Shrinkage | Part 4 | WFM Calculations - Out-of-Office Shrinkage

Updated: Jan 3

Welcome to the last part of this topic:


In this article, we are going to understand the calculations of out-of-office shrinkage.

Let's take a look at Mr. Roy who has just joined ABC Company in India:

Mr. Roy have been informed that he will work for 5 days in a week with 2 days off.


Apart from this, he is entitled to get the following paid holidays:

  1. Planned Leave = 15 days a year (on tenure based)

  2. Sick Leave = 7 days a year

  3. Bereavement Leave = 3 days (if applicable)

  4. Maternity Leave = 26 weeks in a year (If applicable)

  5. Paternity Leave = 5 days in a year (if applicable)

From the above list, planned leaves are usually exercised by every employees;

Sick Leaves are occasionally applied and majorly falls into unplanned absence

The rest other leaves are applied only in case it is applicable.


Let's take a look at scheduled hour calculation for employees using just Planned Leaves.

There are 52 weeks in a year; thus, an employee works for 52 weeks

=> An employee works for 5 days in a week with an FTE definition of 40 hours; since ABC Company is in India.


=> 52 Weeks X 40 hours = 2080 hours

Planned Leave = 15 days X (40 hours/5days) = 15 days X 8 hours = 120 hours

=> An employee will give (2080 hours - 120 hours) productivity every year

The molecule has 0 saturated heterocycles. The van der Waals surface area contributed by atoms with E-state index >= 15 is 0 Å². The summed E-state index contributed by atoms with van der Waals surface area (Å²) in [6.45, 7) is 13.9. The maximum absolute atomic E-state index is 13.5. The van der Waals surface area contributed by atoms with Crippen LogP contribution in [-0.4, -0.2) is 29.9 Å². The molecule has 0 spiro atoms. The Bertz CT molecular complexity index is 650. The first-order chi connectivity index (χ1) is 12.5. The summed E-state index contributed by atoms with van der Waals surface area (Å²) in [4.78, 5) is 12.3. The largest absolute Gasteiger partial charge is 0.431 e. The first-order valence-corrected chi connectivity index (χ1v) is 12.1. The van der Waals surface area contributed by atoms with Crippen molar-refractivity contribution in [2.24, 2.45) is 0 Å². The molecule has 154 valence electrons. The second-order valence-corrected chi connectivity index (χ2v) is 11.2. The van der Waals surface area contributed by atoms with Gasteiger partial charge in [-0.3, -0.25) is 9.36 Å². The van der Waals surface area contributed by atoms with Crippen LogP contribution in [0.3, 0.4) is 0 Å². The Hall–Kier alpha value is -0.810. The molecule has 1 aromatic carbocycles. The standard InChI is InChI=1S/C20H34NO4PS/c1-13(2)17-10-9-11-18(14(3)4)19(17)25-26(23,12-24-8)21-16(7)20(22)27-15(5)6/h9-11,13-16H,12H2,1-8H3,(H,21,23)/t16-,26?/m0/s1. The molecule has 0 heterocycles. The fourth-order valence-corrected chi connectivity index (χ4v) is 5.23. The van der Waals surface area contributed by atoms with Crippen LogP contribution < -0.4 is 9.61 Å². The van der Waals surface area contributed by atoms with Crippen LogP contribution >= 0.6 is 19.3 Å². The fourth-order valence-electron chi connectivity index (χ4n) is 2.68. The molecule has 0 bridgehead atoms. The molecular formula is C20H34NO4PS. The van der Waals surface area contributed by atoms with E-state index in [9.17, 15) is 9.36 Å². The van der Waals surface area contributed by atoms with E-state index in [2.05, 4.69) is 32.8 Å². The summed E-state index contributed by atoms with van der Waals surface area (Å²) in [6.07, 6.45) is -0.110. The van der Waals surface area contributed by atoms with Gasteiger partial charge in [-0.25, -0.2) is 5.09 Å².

=> An employee will give 1960 hours productivity every year

This is just an illustration and can change between different companies.


In event of OOS, this data purely depends on employee behaviour and always assessed as per the process trends or historical data. This can not be practically calculated using standard methods (similar to ones we did with In-office shrinkage).


Overall Out-of-office shrinkage is bench marked using historical data with series of analysis. The bifurcation of Planned Shrinkage and Unplanned Shrinkage will closely depend on how many employees have applied for leave in advance against the total headcount for a given week or a month.


Lets study this with an example:

ABC Company have bench marked their Out-of-Shrinkage at 12%.

The current headcount for the process is 107 FTEs.

The process works from Monday through Friday and Saturday-Sunday are business off (this is quoted to make the calculation easy for time being; we will understand rotating schedules once we move further into advance blogs and articles)

The scheduling team is in process to freeze planned holidays for the week commencing 06 Dec 2021 and until now, 10 FTEs have applied for holiday on 06 Dec 2021 and 8 FTEs have applied on 07 Dec 2021.

Calculate Planned and Unplanned Shrinkage.


Given:

OOS - 12%

HC - 107 FTEs


Planned Shrinkage on 06 Dec = 10 Leave/107 FTEs = 9.35%

Unplanned Shrinkage = 12% - 9.35% = 2.65%


Planned Shrinkage on 07 Dec = 8 Leave/107 FTEs = 7.48%

Unplanned Shrinkage = 12% - 7.48% = 4.52%


The Unplanned shrinkage is always derived by the remaining percentile from benchmarked shrinkage.

This factor is critical part of risk assessment for a given day.

If more employees take unplanned absence over and beyond the target for the day, then the process may not meet the contractual service goals. Therefore, process is at risk of non-adherence which will have consequences.

Intraday Team or Real Time Team are assigned to assess these risk factors and raise alarm at right time to ensure a back-up plan is in place to avoid such risk. We will understand this better on our future articles.


Attached is an excel document with calculations for better understanding.


OOS
.xlsx
Download XLSX • 10KB

Thanks for reading! Happy Learning!


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